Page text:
3 | The degree of the numerator is higher than the degree of the denominator | There is no horizontal asymptote. |

**Find the horizontal asymptote, if any, for the function .**

**Solution: **

In this case, the degree of the numerator is 2 and the degree of the denominator is also 2. Since the degree of the numerator is the **same** as the degree of the denominator, the horizontal asymptote is found by dividing the coefficients of the highest power of x. In this case, the coefficient of is 1 on both the numerator and denominator and so the horizontal asymptote is .

**Find the horizontal asymptote, if any, for the function . **

**Solution: **

Since the degree of the numerator is 1 and the degree of the denominator is 3, we have the case 2 and thus the horizontal asymptote is just .

**Find the horizontal asymptote, if any, for the function . **

**Solution: **

Since the degree of the numerator is 7 and the degree of the denominator is 4, we have case 3 and thus there is no horizontal asymptote as the function will approach infinity.

Another key step to graphing rational functions is to find the graph **intercepts**. In general, when graphing any function- rational or not- it is helpful to find the graph intercepts. The **x-intercept **can be found by finding the value of x when and the **y-intercept** can be found by finding the value of y when . Another word for the x-intercept is called the **zero** of a graph.

**Find both the x and y-intercepts of the function with equation **

**Solution: **

When , we have that . Multiplying both sides by , we obtain and then factoring this yields . Using the zero product property, we can see that the x-intercepts are at and .

When , we can see that and so the y-intercept is at .

We have so far been over a few key concepts regarding the graphs of rational functions, so we will now put them all together to determine** how to graph a rational function. **Look at the steps involved in graphing rational functions.

**Step 1: ****Find** the **asymptotes** of the rational function.

**Step 2:** **Draw** the** asymptotes**. These are represented as **dashed** lines rather than solid lines.

**Step 3:** Find any **x and y-intercepts** of the rational function (Note that there may not be any x or y-intercepts).

**Step 4:** Choose **some** values of x and find the **corresponding** values of y. Choose integer values of x that fall on both sides of the vertical asymptote.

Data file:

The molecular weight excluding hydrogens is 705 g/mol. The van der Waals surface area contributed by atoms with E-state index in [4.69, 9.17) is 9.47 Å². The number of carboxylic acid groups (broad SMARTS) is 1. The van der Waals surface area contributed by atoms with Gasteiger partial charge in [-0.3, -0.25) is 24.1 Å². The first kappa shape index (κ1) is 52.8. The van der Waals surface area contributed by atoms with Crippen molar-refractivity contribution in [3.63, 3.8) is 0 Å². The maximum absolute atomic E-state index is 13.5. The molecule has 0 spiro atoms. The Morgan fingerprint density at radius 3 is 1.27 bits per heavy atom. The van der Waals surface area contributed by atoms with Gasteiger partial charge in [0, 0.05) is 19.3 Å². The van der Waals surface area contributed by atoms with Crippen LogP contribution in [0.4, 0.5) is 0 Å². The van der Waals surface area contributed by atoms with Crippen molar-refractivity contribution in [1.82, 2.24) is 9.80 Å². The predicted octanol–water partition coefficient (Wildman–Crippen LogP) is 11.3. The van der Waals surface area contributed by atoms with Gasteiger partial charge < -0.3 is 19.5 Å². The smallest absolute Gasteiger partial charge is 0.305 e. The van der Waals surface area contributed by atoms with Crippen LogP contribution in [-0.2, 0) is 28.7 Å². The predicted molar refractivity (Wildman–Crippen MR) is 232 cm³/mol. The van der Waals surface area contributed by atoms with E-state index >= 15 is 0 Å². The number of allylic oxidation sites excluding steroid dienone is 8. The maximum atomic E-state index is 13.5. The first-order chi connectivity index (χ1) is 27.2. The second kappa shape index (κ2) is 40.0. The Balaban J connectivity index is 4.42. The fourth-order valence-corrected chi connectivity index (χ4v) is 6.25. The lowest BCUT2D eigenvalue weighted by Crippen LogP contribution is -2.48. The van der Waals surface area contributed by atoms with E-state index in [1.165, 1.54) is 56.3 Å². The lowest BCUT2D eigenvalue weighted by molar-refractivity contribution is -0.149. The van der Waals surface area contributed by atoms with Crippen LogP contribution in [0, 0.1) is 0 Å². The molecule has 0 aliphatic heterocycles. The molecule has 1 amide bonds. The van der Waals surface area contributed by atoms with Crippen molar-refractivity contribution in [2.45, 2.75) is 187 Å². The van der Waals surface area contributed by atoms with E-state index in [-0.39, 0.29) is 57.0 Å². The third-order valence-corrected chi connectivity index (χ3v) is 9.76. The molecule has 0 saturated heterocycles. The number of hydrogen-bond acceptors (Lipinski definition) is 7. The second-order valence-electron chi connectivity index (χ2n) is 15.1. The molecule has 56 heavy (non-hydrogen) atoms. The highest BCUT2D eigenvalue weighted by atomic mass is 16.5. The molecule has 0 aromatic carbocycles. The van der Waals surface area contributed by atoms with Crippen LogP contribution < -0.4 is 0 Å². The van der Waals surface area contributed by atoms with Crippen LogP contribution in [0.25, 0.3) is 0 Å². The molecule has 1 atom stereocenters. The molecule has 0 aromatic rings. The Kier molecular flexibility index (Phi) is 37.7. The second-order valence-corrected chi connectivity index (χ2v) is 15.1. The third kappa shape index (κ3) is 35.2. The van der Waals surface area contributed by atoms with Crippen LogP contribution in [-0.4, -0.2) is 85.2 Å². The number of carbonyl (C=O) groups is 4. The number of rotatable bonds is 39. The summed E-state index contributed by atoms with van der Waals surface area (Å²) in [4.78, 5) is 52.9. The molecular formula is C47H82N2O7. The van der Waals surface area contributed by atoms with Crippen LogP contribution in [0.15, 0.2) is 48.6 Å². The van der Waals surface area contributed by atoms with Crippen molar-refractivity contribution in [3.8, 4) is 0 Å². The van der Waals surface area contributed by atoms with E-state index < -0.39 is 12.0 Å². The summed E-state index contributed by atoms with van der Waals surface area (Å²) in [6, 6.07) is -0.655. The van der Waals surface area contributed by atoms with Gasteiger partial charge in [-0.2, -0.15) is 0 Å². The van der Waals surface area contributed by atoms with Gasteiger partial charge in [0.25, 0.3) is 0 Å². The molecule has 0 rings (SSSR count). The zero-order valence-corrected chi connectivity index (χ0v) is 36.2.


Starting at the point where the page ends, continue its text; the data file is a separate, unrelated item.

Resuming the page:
**Step 5:** Plot the intercepts and points and **draw in a smooth curve. **** **

**Graph the rational function . **

**Solution: **

To answer this question, we will go through the above steps.

**Step 1: Find the asymptotes. **

Equating the denominator to zero, we find that and thus . Therefore, we have a vertical asymptote at . Note that the degree of both the numerator and denominator is 1 and therefore we have one horizontal asymptote at .

**Step 2: Draw in the asymptotes.**** **

Below the asymptotes are sketched using dashed lines.

**Step 3: Find any x and y-intercepts.**

When , .

When , and so and hence .

Thus, there is a y-intercept at (0,2) and a x-intercept at (-16,0).

**Step 4: Choose some values of x and hence find the corresponding values of y. **

Looking at our sketch so far, we have a vertical asymptote at . Therefore, we should choose values of x on both sides of this asymptote.

x | -8 | -6 | -2 | 2 | 6 | 8 |

y | -1 | -2.5 | 3.5 | 1.5 | 1.1 | 1 |

**Step 5: Plot the intercepts and points and draw in a smooth curve. **

A

**rational function**is a function expressed as a**fraction of two polynomials**.Rational functions often have

**asymptotes**.An

**asymptote**is a**line**that a curve will tend towards as it**tends to infinity.**Asymptotes can be

**vertical**,**horizontal**or**oblique**and are represented as**dashed lines**.To sketch a rational function, you first need to determine any asymptotes and plot them. You then need to determine any intercepts that the graph may have, as well as some general points on the curve. Once plotted, a smooth curve can be drawn through the points.

^{2}/(x+1) is a rational function graph.

**First find** the **asymptotes** of the rational function. Then d**raw** the** asymptotes**. These are represented as **dashed** lines rather than solid lines. Next find any **x and y-intercepts** of the rational function (Note that there may not be any x or y-intercepts). After, choose **some** values of x and find the **corresponding** values of y. Choose integer values of x that fall on both sides of the vertical asymptote. Finally plot the intercepts and points and **draw in a smooth curve. **** **